It seems like that nuance is something you seek out in most of your roles—that they're consistently multifaceted, and they never reinforce overplayed or problematic tropes.
That's important to me. We learn a lot from TV, particularly in places where people don't have the same access to diversity, whatever kind of diversity that may be. So it's our job to be responsible about what we put out into the world, because that's what people emulate.
I grew up watching shows where it was always, like, hot girl cliques and geeks, and that does affect culture. But now I watch a lot of shows, and they're so much more honest, and people are, like, “It's fine to be a little weird.” And when I look around at kids it feels like, because TV has shown an example that it's ok to be different, that is what people then bring into their real life.
With that responsibility in mind, do you place particular priority on female-driven shows when you consider projects?
I look out most for really great material, and as I am a black woman, I think the majority of really great material written for women that feels true and authentic and honest is often by women. That doesn't mean it's exclusively by women. But every project I've done that's been good and been recognized has had very diverse writer's rooms or creators that ten years ago probably wouldn't have existed, and it shows in the material.
You have worked with some pretty renowned actors in the past few years. Are you ever intimidated getting to set for the first time?
They say never meet your heroes, but a lot of the people that I've loved and met have been just as amazing in real life. Lucy [Liu] is one of them, Sandra [Oh]'s one of them. Ted Danson, I grew up watching on TV. And yet he comes to work and is just as excited and just as happy and just as enthusiastic and friendly as everyone else, as if this is his first job. Maybe I should just quit while I'm ahead and not meet anyone else. Maybe I've peaked.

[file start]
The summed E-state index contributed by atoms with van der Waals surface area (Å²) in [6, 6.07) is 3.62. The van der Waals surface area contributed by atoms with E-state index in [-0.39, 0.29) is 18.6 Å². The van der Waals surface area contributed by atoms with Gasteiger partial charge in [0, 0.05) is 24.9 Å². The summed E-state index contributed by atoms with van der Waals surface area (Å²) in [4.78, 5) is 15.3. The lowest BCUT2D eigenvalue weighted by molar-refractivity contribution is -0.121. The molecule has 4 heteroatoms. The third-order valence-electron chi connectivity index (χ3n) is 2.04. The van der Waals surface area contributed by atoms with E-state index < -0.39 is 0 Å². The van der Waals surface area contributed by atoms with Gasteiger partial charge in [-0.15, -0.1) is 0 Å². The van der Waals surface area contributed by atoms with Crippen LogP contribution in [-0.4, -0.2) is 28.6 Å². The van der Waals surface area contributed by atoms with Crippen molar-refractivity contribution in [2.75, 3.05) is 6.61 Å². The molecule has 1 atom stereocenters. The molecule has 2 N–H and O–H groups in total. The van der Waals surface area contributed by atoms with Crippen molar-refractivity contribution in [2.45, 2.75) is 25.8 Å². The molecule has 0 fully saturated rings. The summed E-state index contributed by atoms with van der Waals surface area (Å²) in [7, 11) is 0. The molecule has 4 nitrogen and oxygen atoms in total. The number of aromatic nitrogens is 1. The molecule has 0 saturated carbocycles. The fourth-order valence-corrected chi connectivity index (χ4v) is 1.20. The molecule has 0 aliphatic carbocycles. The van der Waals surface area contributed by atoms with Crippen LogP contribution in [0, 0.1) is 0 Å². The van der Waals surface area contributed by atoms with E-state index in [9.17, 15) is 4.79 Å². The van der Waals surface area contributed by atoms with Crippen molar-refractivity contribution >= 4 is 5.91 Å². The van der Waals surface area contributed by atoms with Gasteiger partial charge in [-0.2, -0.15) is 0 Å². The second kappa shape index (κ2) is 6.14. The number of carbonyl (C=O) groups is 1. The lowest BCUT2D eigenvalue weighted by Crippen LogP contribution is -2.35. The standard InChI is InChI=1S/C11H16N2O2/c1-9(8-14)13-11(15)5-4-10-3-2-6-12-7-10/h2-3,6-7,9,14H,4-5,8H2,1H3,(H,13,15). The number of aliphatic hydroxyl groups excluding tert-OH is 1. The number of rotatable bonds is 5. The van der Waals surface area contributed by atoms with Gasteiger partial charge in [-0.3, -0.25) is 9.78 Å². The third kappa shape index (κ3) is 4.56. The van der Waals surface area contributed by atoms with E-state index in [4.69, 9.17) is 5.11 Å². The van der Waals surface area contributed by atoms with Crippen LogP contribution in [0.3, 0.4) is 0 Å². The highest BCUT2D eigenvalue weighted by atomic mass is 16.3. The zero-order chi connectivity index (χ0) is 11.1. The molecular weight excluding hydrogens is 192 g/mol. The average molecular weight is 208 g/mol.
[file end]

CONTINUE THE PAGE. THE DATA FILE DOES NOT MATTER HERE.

Are there any types of characters you’d still like to explore?
It would be fun to be someone who's slightly dislikable. Dislikable characters are really brilliant. Like, Olivia Colman does an incredible job in Fleabag as the stepmom. She's also someone who's gone back and forth between drama and comedy seamlessly, and I admire her so much. But I think it's really, really fun to play a character like that, and it’s really liberating as a woman, because we're always told that we have to be likable. It's liberating when you can be a bit of an asshole as a woman, because we are sometimes.
This interview has been edited and condensed for clarity.
Carden, who plays a Siri-like artificial intelligence bot on NBC's extremely funny sitcom, reveals how she built her character, why she almost quit auditioning for TV roles, and which legendary TV actor is "a giddy little weirdo."
Start saying your goodbyes to everyone’s favorite show tonight.
How the actor, who plays the show’s Chidi Anagonye, got abs beneath all those sweater vests.
Jameela Jamil was no stranger to TV, but she’d never acted. And when she landed the role of upper-crust punching bag Tahani al-Jamil on The Good Place, she found herself learning from the best: Ted Danson and his fart noises.
Originally Appeared on GQ